Thematic Report Three - Asylum, Security and Extremism

McDowell, C. A., Aronica, V. & Collantes Celador, G. (2018). Thematic Report Three - Asylum, Security and Extremism. Lancaster: Centre for Research and Evidence on Security Threats (CREST).

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Abstract

This is the final of three Thematic Reports published as part of a CREST-funded project carried out by a team of researchers at City, University of London, and Cranfield University at the Defence Academy of the United Kingdom. With the objective of better understanding Tamil diaspora communities’ attitudes and engagement in the Sri Lankan civil conflict (1983-2009) and its aftermath, the project explores diaspora and refugee communities’ relationship with the changing socio-political environment in the homeland, exploring what shapes and influences processes of radicalisation or moderation among these communities. It recognises that the socio-political circumstances in which these processes develop are often crucial to understanding why a community or individuals within that community abroad act in a certain way; this includes analysis of different scales and levels of engagement, both in home and host countries, as well as different ‘areas’ of engagement, which can include social, economic and political interactions. The three thematic reports produced as part of this project cumulatively build a comprehensive picture of the state of knowledge on political action among diaspora, refugee and asylum populations. The theoretically-informed, literature- and evidence-grounded conclusions arising from these three thematic reports are therefore of relevance beyond the case of Sri Lanka. Thematic Report One discussed how four analytical concepts, diaspora, transnationalism, cosmopolitanism, and translocalism, have come to frame the academic discussion of overseas politics and the potential of these concepts to shed light on the relationship between mobility and political action. Thematic Report Two complements the previous report’s broad conceptual discussion by specifically focusing on an analysis of the context and drivers of political action among diaspora and refugee populations, and engaging with the term ‘refugee politics’. The current paper – the final Thematic Report – analyses the growing ‘securitisation’ of refugees and other forcibly displaced populations and calls for greater consideration of structural vulnerabilities in the forced migration and displacement cycle that increase the risk of radicalisation, extremism and related political behaviours.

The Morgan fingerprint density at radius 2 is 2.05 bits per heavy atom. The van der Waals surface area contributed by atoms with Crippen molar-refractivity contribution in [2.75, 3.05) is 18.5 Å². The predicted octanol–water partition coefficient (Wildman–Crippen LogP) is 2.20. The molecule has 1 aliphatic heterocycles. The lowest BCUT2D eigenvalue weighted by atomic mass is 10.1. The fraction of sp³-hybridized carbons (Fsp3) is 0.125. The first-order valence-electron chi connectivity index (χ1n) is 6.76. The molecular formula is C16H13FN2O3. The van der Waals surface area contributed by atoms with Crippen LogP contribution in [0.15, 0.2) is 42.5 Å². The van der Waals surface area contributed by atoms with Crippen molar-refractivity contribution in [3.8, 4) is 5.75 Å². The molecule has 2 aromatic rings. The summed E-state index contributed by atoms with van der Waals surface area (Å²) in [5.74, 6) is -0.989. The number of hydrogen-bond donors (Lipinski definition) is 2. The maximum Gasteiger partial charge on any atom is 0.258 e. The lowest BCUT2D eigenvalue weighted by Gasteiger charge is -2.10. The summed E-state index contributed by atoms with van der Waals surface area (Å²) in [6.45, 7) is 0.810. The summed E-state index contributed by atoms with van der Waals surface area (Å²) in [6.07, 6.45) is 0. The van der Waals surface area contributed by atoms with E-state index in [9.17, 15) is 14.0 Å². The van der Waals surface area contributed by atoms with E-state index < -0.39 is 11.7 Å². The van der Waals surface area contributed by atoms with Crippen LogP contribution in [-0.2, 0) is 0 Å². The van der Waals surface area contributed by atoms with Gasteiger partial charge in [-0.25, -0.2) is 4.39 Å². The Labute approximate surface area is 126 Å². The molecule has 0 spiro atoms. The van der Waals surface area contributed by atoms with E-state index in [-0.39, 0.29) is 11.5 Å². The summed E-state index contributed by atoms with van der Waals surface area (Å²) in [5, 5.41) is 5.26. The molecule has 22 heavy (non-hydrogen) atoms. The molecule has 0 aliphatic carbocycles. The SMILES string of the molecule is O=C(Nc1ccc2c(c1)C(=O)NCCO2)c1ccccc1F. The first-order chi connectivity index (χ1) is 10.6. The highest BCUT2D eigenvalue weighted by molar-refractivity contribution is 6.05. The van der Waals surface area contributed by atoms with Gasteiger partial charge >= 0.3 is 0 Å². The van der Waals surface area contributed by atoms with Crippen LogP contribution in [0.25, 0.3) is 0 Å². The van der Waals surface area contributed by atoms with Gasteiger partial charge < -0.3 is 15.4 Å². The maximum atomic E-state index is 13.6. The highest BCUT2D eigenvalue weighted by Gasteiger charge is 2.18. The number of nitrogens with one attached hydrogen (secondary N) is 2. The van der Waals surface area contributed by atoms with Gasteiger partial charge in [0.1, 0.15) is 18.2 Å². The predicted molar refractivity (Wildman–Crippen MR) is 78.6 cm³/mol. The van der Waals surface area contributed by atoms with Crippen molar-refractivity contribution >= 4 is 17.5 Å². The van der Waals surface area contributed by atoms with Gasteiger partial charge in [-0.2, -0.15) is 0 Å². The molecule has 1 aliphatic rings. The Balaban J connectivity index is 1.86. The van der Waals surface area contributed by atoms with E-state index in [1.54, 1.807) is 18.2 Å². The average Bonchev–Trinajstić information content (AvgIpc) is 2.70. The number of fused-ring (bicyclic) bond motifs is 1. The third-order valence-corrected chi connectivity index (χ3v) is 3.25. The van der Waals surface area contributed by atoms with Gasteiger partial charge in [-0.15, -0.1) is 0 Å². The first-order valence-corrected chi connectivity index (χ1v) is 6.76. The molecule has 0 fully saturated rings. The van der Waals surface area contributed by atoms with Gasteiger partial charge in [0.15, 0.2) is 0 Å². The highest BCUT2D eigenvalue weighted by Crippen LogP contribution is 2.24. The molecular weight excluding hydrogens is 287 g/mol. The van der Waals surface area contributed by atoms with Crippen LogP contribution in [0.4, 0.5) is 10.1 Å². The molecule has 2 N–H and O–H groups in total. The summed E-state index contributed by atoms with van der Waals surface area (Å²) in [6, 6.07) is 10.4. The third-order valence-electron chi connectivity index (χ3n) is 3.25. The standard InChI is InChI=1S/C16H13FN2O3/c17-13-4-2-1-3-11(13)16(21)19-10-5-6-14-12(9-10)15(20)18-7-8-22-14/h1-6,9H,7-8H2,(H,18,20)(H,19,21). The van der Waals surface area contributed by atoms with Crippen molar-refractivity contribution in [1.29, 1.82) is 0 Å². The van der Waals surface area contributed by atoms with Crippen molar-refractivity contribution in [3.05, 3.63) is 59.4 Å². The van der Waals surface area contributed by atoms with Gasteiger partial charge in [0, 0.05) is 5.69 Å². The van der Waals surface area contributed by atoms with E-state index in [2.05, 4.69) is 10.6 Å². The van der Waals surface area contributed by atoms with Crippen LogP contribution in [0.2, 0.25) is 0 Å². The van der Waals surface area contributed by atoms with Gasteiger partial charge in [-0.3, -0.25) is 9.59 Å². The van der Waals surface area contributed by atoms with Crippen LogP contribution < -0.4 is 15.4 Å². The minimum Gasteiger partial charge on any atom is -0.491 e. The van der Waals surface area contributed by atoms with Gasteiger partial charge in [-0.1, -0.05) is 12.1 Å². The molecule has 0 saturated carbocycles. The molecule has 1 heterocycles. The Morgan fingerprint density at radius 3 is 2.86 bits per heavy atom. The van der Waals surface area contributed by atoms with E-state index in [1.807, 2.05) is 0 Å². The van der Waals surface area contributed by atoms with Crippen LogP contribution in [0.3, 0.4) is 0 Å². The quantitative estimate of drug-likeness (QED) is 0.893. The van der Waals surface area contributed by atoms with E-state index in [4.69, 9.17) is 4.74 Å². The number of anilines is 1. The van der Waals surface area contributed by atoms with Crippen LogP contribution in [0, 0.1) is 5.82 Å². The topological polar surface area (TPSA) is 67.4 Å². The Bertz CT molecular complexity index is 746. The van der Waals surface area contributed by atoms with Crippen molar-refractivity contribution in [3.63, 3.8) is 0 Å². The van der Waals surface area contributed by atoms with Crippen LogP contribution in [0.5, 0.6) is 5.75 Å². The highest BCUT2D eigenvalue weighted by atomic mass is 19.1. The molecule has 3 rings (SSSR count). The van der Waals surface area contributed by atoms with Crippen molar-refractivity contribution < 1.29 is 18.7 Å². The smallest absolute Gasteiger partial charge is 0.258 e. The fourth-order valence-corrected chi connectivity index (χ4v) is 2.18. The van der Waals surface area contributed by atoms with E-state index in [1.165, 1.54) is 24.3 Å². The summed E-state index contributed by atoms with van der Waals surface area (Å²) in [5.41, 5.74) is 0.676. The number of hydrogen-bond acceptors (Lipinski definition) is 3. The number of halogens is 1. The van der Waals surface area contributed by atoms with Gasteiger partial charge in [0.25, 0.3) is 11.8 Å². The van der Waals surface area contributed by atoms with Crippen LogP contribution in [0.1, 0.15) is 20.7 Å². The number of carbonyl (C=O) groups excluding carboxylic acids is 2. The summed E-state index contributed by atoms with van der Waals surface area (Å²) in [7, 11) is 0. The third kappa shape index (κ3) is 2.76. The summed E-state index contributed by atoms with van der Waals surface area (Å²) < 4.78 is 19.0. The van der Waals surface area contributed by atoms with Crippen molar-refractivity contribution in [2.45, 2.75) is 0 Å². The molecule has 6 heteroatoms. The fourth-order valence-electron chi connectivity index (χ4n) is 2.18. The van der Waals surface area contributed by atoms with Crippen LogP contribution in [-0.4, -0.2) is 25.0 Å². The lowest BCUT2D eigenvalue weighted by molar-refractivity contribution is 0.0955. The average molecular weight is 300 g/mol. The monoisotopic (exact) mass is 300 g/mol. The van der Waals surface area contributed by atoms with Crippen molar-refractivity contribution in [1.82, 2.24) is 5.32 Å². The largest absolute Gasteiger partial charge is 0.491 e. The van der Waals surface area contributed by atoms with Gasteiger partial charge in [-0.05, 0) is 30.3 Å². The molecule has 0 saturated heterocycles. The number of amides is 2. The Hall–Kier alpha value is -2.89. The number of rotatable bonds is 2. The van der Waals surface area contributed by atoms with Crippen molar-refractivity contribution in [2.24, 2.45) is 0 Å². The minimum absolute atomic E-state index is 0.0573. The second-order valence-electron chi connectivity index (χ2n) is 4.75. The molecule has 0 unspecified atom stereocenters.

Publication Type: Report
Additional Information: © 2018 CREST Creative Commons 4.0 BY-NC-SA license.
Publisher Keywords: Asylum; Security; Extremism; Radicalisation
Subjects: J Political Science > JV Colonies and colonization. Emigration and immigration. International migration
Departments: School of Arts & Social Sciences > International Politics
URI: http://openaccess.city.ac.uk/id/eprint/19026

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